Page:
Scrolls,
feeling myself
& the
Prince vault

Watching
videos like
it’s 1999

By
Ben Tuthill

One of my biggest regrets about being born after 1989 is that I’ve never seen a Prince video. I will probably never see a Prince video. There are few other humans on earth who care as much about intellectual property rights as Prince, and his lawyers have made it almost impossible for anyone to post his videos on the internet.

Are Prince’s videos any good? I’m going to have to assume yes. He made Purple Rain; he reached his peak of creativity at the height of the MTV era; he’s Prince. Maybe his videos totally suck, somewhere between Go Set a Watchman and the identity of Deep Throat in revelatory disappointment. But I can’t imagine that they’re anything less than amazing. They have a mystique. They’re the Holy Grail of promotional clips.

We can forgive Prince for his cruelty. He’s from another time, and he has built his career on alienation and allusiveness. I’d think less of him if the 1999 clip was on YouTube; it wouldn’t make sense. Because in the end I can rest easy knowing that no one has seen 1999 in over twenty years.

One of the most talked about music videos of 2015 is Beyoncé and Nicki Minaj’s Feeling Myself video. I’ve been told by multiple news sources that it’s wonderful. It’s chill; they eat hamburgers; they’re best friends. There’s a think piece industry about it’s particular brand of feminism. I’ve seen the GIFs. They look great.

But I’ve never seen Feeling Myself, because it was released through Jay Z’s nightmare Illuminati project TIDAL, exclusively for paying subscribers. Who include, if news reports are to be believed, almost no one. TIDAL sucks, and it’s expensive. Literally the only reason I would subscribe to TIDAL would be to watch this music video. Beyoncé is effectively charging me $20 a month to watch her music video.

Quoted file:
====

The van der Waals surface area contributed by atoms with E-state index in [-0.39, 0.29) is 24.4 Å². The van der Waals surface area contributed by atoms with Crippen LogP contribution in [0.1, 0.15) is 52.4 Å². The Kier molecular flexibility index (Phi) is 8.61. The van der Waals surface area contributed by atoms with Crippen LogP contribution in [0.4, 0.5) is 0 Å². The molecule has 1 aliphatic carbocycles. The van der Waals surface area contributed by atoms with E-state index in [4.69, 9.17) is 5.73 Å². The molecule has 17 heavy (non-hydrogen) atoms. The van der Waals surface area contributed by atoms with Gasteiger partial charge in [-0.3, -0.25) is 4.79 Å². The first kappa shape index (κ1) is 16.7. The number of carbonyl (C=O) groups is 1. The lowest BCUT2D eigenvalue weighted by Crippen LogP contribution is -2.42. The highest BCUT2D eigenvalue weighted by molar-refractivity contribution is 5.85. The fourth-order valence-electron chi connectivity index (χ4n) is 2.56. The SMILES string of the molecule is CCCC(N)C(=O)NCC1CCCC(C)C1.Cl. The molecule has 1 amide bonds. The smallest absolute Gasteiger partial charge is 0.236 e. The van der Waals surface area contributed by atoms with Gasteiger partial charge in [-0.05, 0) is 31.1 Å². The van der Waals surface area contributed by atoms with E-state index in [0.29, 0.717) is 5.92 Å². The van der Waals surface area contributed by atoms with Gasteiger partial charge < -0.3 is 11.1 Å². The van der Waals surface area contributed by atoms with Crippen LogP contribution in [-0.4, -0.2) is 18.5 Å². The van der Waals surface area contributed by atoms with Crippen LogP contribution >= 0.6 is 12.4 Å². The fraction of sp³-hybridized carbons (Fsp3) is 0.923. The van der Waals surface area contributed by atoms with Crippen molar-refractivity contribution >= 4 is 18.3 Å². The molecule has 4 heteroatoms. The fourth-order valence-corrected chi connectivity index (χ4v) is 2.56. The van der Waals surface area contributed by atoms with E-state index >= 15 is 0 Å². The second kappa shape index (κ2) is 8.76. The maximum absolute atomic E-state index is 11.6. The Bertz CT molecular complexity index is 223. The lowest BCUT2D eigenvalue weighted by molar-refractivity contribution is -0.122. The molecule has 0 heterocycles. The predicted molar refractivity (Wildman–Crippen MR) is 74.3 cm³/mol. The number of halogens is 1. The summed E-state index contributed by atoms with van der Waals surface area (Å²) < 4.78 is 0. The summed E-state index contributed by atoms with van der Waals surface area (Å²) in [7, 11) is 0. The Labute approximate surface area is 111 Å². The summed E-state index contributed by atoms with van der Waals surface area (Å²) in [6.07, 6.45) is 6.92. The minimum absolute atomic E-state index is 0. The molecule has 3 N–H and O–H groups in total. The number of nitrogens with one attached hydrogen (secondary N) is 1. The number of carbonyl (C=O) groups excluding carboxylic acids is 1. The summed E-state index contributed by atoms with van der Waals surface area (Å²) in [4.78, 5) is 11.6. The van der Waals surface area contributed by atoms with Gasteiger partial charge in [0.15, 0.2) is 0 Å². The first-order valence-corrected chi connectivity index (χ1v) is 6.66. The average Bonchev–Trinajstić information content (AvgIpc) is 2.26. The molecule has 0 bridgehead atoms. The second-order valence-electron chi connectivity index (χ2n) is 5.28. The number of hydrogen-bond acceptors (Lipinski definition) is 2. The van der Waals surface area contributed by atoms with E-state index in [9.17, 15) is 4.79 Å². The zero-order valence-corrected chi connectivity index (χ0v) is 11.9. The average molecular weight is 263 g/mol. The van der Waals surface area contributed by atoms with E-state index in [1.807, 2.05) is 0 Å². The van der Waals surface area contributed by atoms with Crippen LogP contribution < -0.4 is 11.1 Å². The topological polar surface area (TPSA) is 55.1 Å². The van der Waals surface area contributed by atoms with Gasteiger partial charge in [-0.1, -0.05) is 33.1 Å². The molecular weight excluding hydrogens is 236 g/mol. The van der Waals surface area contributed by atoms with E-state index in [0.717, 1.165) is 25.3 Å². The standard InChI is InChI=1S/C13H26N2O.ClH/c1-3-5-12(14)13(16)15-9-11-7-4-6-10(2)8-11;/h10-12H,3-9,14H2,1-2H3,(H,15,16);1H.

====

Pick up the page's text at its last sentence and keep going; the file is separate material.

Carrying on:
I take this as a personal affront every time I think about it. Not so much against me, but against the people who treat Beyoncé fandom as a life-and-death operation. She has some of the most obsessively devoted fans in the world. Almost none of them have seen Feeling Myself.

I have no particular love for Beyoncé, but I do for M.I.A. When I heard she’d put out a “mind-blowing” short film this July I was ready for my mind to be blown. I’ve tried to watch Matahdatah Scroll 01 Broader Than a Border over twenty times. Every time I’ve even clicked on a post with a link to the video, my computer has crashed.

I thought this was hacker magic at first, but I’ve realized that it’s something infinitely less exciting but no less insidious. M.I.A. released her video exclusively through Apple Music’s new video format. It’s been scrubbed off YouTube; I can only watch it on a webpage that imbeds an Apple Music player. With which my computer -an Apple product with up-to-date Apple software- is for some reason incompatible. Am I doing something wrong? Would this keep happening to me if I started paying Apple Music $9.99 a month? Am I being absurdly conspiratorial right now? I don’t care. I can’t watch something I want to watch, and it’s because of a clunky video format that exists only because of a major corporate deal. Which is weird to think about, when everything I’ve read says that Scrolls is all about highlighting (or exploiting) third-world revolutionary art.

No one is going to create much shock and awe by calling M.I.A. a hypocrite. No one is going to create much controversy by saying that TIDAL sucks. But there’s something uniquely 21st-century awful to me about being forced to pay a monthly fee to watch promotional clips. To be told by one artist who has built a career on relatability and another who has built her career on guerrilla visuals that I need to pay a media corporation to learn what they’re all about; it makes a very particular kind of not-sense. It’s not brutal or cruel to force someone to pay to watch a music video. But it is stupid. It’s not the world we live in anymore. Ariana Grande would never do this. Taylor Swift would never do this.

Prince wouldn’t even do this. Prince is an asshole who thinks that his music videos are too good for literally everyone on earth. No one gets to watch Prince videos except Prince and the lucky bastards who taped them onto VHS when they were still on MTV. But Beyoncé and M.I.A. are telling me that the full experience of their fandom is reserved for the suckers who are willing to buy into exclusive copyright enterprises vying for industry monopoly. There’s no mystique, there’s no excellence. There’s just outdated shittiness. If this is the future then I’m done. There are better idols to idolize.